• The final calculation.
    Most insurance agents will start with advising that an appropriate amount of insurance would be 6 to 10 times the amount of annual salary plus the value of outstanding debts. The best way however would be to multiply your annual salary by the number of years left until retirement. In the previous example, if a 50 year-old man currently makes $100,000 a year, the man will need $1.5 million (15 years x $100,000) in life insurance to start. If there exists another $500,000 in outstanding debt (cars, mortgage etc), that $500,000 should be added to the face value of the policy to bring the number to $2 million dollars of insurance.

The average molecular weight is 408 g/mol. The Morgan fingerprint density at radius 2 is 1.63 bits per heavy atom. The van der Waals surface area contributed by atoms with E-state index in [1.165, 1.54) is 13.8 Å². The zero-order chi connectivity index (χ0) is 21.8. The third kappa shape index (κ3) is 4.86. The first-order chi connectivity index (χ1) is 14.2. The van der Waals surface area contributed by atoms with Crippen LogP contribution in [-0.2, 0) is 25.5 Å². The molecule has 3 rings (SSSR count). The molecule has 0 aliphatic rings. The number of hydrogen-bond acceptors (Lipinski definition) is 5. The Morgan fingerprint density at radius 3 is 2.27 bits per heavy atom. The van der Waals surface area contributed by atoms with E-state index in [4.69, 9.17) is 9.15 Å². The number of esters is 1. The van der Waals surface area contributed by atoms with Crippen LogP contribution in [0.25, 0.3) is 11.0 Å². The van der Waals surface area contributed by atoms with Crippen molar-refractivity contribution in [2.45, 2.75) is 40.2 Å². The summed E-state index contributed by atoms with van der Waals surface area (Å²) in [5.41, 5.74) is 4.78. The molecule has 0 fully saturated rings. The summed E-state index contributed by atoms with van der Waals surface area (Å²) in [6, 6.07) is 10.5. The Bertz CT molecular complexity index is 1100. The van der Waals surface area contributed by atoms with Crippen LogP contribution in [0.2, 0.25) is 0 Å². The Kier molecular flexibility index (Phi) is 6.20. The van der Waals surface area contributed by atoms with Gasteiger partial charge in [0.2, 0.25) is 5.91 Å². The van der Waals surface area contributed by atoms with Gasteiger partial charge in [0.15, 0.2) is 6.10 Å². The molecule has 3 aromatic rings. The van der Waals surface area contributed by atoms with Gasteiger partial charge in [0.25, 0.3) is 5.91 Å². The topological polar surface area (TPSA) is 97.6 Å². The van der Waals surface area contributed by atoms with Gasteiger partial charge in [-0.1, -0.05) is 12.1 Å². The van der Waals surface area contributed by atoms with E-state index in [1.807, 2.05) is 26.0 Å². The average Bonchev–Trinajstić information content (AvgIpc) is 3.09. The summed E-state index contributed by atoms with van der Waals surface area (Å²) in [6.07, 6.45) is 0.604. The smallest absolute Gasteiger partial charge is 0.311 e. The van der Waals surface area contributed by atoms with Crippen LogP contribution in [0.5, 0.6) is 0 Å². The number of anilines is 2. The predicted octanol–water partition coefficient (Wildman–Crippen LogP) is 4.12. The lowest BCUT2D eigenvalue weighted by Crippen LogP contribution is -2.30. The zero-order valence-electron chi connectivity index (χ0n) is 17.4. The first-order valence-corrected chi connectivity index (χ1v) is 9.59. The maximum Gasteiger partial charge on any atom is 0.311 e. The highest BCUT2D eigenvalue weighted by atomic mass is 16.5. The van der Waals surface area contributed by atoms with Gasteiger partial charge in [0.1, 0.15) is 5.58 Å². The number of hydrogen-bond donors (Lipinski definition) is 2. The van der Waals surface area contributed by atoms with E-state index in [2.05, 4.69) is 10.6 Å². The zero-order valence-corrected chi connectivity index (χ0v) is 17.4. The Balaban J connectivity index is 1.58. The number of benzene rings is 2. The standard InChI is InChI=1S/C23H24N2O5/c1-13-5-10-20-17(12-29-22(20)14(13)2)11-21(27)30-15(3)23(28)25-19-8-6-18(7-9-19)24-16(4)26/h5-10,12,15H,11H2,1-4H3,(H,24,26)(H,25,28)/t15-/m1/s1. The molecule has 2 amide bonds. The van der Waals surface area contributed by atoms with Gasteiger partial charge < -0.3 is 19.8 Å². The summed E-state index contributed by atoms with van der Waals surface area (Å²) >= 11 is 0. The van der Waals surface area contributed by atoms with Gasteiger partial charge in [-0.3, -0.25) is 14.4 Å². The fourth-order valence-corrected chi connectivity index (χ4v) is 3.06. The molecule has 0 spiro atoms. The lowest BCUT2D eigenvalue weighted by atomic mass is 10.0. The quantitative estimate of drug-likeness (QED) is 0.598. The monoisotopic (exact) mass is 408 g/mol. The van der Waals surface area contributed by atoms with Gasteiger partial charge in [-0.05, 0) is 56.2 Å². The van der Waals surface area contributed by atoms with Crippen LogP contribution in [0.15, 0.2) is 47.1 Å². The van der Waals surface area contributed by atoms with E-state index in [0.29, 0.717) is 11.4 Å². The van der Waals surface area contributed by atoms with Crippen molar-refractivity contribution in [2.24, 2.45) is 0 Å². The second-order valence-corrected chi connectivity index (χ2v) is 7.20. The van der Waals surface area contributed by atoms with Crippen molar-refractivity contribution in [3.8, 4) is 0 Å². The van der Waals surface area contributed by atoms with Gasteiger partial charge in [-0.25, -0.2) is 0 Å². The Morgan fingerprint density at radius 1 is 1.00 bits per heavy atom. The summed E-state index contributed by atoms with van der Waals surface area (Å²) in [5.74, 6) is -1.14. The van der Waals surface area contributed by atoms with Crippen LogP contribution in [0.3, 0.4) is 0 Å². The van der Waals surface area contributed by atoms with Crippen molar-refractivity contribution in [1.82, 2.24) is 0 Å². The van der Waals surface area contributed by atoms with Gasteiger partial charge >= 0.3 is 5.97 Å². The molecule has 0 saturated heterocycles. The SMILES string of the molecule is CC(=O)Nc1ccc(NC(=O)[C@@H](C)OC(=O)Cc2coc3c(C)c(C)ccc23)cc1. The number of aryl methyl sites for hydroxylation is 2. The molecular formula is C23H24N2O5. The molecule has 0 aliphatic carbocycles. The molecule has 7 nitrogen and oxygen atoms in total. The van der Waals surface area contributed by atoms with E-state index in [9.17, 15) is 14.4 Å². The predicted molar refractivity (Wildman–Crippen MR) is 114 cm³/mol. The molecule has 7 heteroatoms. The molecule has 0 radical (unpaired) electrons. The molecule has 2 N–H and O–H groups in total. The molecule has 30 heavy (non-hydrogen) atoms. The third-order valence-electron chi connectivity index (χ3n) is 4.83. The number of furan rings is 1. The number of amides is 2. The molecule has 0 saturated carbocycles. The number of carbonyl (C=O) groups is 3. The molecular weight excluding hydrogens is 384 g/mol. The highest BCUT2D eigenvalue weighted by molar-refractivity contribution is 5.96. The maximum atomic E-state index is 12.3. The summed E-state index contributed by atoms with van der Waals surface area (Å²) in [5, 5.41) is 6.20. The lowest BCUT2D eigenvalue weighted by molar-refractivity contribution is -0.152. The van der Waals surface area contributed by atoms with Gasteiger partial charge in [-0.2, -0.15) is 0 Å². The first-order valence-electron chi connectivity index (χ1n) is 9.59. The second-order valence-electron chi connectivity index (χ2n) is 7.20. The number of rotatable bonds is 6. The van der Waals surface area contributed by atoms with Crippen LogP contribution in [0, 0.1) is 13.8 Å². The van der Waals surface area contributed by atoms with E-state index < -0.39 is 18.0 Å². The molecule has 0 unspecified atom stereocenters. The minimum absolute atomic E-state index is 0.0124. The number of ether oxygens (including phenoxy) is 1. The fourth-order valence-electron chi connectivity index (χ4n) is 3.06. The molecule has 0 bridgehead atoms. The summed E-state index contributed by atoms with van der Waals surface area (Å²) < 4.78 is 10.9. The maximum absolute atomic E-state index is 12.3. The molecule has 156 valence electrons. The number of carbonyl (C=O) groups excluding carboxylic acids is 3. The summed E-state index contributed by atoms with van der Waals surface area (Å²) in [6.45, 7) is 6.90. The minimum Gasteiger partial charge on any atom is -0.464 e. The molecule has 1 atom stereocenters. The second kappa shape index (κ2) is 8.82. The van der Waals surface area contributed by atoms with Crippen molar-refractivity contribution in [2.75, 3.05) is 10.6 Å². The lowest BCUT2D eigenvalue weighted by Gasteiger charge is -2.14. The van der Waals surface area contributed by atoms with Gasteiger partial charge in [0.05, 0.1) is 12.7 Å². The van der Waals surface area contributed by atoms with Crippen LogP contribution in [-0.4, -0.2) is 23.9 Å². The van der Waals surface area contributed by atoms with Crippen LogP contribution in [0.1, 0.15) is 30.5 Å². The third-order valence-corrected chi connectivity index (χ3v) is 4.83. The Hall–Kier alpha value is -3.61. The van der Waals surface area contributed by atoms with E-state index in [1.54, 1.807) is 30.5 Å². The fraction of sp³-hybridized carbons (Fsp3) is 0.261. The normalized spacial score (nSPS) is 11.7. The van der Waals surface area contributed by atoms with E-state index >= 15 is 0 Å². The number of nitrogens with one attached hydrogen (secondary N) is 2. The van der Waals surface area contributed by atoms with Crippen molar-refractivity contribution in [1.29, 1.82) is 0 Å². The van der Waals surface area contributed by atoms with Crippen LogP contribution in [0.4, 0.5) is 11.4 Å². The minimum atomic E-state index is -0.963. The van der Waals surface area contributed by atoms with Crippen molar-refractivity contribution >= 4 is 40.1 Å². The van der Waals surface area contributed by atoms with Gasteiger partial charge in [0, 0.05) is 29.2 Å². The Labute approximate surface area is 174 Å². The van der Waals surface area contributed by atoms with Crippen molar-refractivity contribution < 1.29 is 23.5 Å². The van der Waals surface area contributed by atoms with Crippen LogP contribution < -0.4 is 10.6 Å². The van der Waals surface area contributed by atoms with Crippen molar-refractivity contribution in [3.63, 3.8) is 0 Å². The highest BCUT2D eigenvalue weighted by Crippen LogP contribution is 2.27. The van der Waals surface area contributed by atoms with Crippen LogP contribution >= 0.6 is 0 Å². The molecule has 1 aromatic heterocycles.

The Bottom Line

If you need life insurance, it is important to know how much and what kind you need. Although generally, renewable term insurance is sufficient for most people, you have to evaluate your own situation. If you choose to buy insurance through an agent, decide on what you will need beforehand to avoid getting stuck with inadequate coverage or expensive coverage you don't need. As with investing, educating yourself is essential to making the right choice.